and hydrologic conditions which warrant special treatment.

Another strength of the WMD permitting process is its ability to
work with the development community to provide creative solutions
of issues that arise on a daily basis.

In addition, the establishment of clear state policy on certain
issues would go a long way in providing statewide consistency. A
prime example is wetlands: if a clear state policy were developed
regarding wetlands, such as no net loss, all agencies could
conform their implementing rules to meet this policy. As it
stands right now, each agency, including the five water
management districts, are establishing this policy.


The Commission recognized the need to provide adequate funding
for the water management districts, especially in light of the
significant new responsibilities being considered for them. The
recommendations regarding funding included:

a. Equalize the constitutional millage cap of each
water management district;
b. Give the governing boards authority to create and
abolish basin boards for proper resource
management within their areas, and determine
governing board/basin board millage splits; and
c. Provide adequate funding, including state funds as
The executive directors concur that adequate funding is essential
for the water management districts to assume any major new
responsibilities. This is especially true for the Northwest and
Suwannee River districts. We are concerned, however, that part b
of your draft recommendation, as identified above, could embroil
the other aspects of the funding issue in a highly political


these non-regulatory programs actually comprise a
preponderance of the district's budgets and activities.
Many of these programs are service oriented in nature
and provide a critical balance to the regulatory
programs of the districts in our efforts to manage the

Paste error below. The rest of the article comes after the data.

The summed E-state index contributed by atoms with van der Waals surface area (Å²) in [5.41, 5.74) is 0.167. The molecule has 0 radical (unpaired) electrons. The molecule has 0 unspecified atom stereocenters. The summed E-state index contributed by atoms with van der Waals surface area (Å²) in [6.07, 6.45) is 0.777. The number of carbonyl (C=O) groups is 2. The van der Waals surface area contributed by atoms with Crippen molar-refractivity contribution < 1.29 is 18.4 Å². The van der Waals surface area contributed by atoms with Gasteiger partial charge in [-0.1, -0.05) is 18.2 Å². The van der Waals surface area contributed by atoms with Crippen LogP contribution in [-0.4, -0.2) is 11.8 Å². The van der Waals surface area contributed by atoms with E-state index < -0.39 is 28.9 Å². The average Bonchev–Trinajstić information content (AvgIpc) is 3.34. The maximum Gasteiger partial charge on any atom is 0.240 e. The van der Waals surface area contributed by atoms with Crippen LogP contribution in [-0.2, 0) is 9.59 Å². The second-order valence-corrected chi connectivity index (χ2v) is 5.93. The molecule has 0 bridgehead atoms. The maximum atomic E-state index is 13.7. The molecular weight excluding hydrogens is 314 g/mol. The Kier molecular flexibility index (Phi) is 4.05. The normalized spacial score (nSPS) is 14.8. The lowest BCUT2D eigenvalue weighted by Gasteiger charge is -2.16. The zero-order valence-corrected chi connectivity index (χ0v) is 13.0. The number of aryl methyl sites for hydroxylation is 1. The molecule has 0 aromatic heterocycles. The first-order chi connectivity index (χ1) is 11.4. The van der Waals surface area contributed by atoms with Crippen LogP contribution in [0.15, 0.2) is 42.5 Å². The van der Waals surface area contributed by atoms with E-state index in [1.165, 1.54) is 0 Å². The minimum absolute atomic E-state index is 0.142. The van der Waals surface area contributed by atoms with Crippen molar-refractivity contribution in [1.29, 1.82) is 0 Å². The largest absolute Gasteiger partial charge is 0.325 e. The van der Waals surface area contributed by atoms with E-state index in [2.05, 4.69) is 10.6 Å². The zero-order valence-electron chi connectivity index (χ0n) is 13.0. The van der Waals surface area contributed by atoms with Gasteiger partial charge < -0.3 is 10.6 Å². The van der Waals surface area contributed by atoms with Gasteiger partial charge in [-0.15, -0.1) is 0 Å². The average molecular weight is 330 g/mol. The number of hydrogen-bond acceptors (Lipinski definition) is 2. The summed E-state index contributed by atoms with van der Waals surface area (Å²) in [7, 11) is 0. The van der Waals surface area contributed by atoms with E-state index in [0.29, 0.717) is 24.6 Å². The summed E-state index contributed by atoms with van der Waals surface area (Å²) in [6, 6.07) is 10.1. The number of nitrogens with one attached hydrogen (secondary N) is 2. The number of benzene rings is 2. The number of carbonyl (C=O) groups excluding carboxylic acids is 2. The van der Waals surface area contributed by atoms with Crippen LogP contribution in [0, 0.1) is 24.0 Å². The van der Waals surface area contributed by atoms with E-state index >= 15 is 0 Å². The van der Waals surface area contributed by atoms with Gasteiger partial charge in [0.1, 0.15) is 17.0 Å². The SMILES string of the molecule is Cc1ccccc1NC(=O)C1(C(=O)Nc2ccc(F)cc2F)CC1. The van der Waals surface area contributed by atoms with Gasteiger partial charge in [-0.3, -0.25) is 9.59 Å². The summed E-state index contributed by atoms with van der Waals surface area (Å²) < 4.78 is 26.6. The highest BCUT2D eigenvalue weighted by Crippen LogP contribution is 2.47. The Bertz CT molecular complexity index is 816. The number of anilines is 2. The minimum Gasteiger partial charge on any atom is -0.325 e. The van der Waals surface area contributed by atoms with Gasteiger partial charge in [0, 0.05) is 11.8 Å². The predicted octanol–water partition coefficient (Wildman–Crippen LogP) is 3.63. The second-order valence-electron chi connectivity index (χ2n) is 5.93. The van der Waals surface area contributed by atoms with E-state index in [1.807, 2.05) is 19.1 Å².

water resource. We believe that a near total
consolidation of all permitting programs within the
districts would severely jeopardize these non-
regulatory programs from both a funding and priority

e. Even if only part of this consolidation should be
incorporated into the Commission's final
recommendation, we would recommend that a phased
implementation be incorporated to allow adequate time
for the districts to assume these new programs.

As an alternative, the water management districts and DER have
developed a recommendation based upon an activity permitting
approach. This alternative recommendation addresses the key
areas where much of the testimony received by the Commission
regarding duplication and inefficiency has focused, without
impacting those programs which seem to be operating with little
or no duplication. Our recommendation is summarized in Figure 1.
As can be seen, this approach basically consolidates many of the
"clean" water permitting programs in the water management
districts, while giving DER authority over point source and waste
management programs. This provides a brief overview of our
recommendation, and we would welcome the opportunity to discuss
this option further.


Another major recommendation which was discussed by the
Commission was that the ERC assume a role of establishing
statewide standards for all permitting agencies, including the
water management districts. It is unclear to us whether a common
definition of "standards" was established by the Commission; if
not, we would highly recommend that such a definition and clear
understanding be established. It is possible that such standards
could range from the very specific, such as the present water
quality standards, to broad policy statements, such as those
found in the State Comprehensive Plan.

We recognize the desire for more consistency throughout the state
and between agencies for many of the environmental programs.
There is obviously a trade-off between the simplicity associated
with consistent statewide standards and the ability of our
regulations to provide adequate protection to our natural
resources. In our previous reports to the EESC we have made
several specific recommendations regarding statewide standard
setting. These have included the establishment of statewide


9. All well construction permitting would be a
responsibility of the water management districts, with
potential delegation to local governments. HRS would
be responsible for all permitting of "systems" -
community, non-community, 10D-4. If for public
consumption, HRS must address health issues.

10. DER's current responsibility for permitting 5,000+
gallon septic tank/sewage treatment systems is to be
transferred to the water management districts. Systems
less than 5,000 gallons would remain with HRS.

11. Endangered plants would be a responsibility of the
water management districts.

Although each water management district has a slightly different
perspective regarding these draft recommendations, we do have a